Jungle Brings The Funk Like Your Grandpa’s Feet

Brad Beatson can give it to you but whatcha gon’ do with it? I’ve got this image of everybody standing on the beach somewhere, and there’s this festival on the beach and...
By    July 17, 2014

1404886486_cover Brad Beatson can give it to you but whatcha gon’ do with it?

I’ve got this image of everybody standing on the beach somewhere, and there’s this festival on the beach and everyone’s having a really great time. There’s like people surfing, sharks in the ocean, police cars are like pulling up on the beach. And there’s this band, you know, this amazing band, just the whole stage is bouncing. And you can’t actually hear individual people, you just hear this one continuous sound, this one continuous note that keeps changing. — J, all quotes taken from our interview with Jungle

That’s exactly how the album starts; a rippling ocean, friendly laughter, and the cops pulling up on the beach. A sample repeats “bring the heat” as Jungle lives up to J’s image over the next 39 minutes. These background elements set the scene throughout: “Accelerate” opens to the sounds of a basketball court, “Drops” aches with gently closed doors, and Jungle finishes where it began, with waves crashing on the beach.

But the catchy refrains make the music stick, thanks to  T & J’s mixed falsetto/baritone delivery. They hover above the constant groove, echoing universal thoughts on nearly every track. “Doing all that I can, for you”; “Who do you think you are”; “Can’t get enough”; “I’ve been lovin’ you too long”; “Time and time again”;”You’ll be all I ever need”; “I don’t know what went wrong”; “I can’t get you out of my mind”. The songwriting allows you to sing along the first time you hear a track, and at about three-minutes-&-a-crafty-bridge each, they fail to grow stale. That’s not to say they’re audio Twinkies, the music is far too inventive to be considered over-the-counter Pop.

I think there is a conscious effort in trying not to sound like other things. Obviously, with laziness, it’s easy to sound like something else, that’s why when it’s two of us it’s very easy to be like: “wait a minute… I’ve heard that before” and that doesn’t excite me. Even when you’re coming to the end of a record, you almost find you’re copying yourself”— J

Like many contemporary records, Jungle‘s sounds were crafted in a bedroom studio, combining traditional instruments with computer programs to produce the duo’s style. The result is infectious drum-based rhythms, more often than not in a 4/4, that leave enough room for keys, guitars, backup vocals and more percussion. (The most infectious moment? Whatever follows the brief silence, 16-or-so seconds into “Julia”) There are sounds on the album that come up more than once, but one’s successor is never a facsimile, they’re akin to a comedic callback. Jungle‘s completeness is all the more impressive when you consider 5 of the 12 cuts were heard prior to release day (7 if you count the trailer and the new single “Time”).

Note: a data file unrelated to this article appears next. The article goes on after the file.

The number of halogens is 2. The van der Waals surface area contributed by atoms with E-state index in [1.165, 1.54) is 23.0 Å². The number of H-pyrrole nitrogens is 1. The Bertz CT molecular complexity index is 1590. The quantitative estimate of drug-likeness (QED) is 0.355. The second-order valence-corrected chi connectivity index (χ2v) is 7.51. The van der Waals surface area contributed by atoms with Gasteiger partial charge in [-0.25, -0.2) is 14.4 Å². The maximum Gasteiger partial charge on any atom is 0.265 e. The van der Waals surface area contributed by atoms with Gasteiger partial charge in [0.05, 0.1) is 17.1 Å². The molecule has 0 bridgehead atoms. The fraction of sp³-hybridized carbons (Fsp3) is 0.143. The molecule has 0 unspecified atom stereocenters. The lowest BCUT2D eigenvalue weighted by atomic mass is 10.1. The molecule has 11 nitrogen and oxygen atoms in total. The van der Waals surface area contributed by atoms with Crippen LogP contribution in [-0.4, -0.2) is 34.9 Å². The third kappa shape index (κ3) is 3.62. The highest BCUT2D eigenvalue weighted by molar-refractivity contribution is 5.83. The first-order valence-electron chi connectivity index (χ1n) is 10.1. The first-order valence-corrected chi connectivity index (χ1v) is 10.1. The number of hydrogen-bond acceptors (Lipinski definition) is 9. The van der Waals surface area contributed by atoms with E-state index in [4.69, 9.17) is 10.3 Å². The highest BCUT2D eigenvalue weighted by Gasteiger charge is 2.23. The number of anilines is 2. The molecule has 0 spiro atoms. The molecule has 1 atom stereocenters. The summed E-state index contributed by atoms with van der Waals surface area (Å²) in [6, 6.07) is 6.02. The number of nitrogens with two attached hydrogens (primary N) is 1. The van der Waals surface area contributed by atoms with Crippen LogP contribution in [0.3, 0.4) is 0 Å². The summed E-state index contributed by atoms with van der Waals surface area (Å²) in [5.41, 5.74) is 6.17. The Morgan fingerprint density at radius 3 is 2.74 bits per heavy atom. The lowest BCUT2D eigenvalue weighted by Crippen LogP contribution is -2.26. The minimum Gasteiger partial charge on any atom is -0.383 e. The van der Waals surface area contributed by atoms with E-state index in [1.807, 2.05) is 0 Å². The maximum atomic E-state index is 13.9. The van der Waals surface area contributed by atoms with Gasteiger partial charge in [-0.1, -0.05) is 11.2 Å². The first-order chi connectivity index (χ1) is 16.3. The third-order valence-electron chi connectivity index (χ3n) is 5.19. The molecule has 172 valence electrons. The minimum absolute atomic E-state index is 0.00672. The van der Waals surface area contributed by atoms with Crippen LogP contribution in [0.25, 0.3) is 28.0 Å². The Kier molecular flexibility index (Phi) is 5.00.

But really, that’s mostly impressive to an Internet obsessive music nerd. The majority of listeners will be hearing these songs for the first time. Having heard half of the album ahead of “Time”, I was convinced I was going to dig the project, and was even more excited to find that the new tracks expanded on Jungle’s sound.

It’s their sound that has come under the most fire. Some critics assume the name Jungle is an homage to the electronic music style of the same name, and seemingly hold it against them for not living up to their presumptions, especially when paired with the groups viral, anonymous videos. Before their first show, all fans knew about the group were their videos for “Platoon” and “The Heat” that featured B-Girl Terra and the High Rollaz skating duo, respectively. They had no idea if they were the jumpsuit-clad skaters, and didn’t receive any hints from their lead interview with The Guardian. When it was revealed that they were two white guys, some felt misled. But it was never Jungle’s intention to mislead anyone: they were choosing to share the spotlight and to highlight these brilliant dance acts on film.

We love the idea of dance, I think dance is incredibly important. It’s that freedom of expression and when you give dancers music to work with, you see a whole different set of emotions that you wouldn’t necessarily have found on your own — T

And it’s about those people, it’s about those emotions. It’s about them telling you something or telling you a story…that’s the art, that’s what it’s about. It’s about ego, really. There’s no ego. — J

That being said, I’d be lying if I told you I wasn’t disappointed that the duo in “The Heat” video didn’t come out on skates when I saw the band in Brooklyn. But the feeling passed almost immediately, as Jungle’s 7-piece live outfit sounded as good as they did on record. The crowd bounced throughout the set, convincing everyone their tunes, more than the visuals, were responsible for their rise. No matter the setting, the self-titled debut never fails to make me dance.

Three Live Sessions

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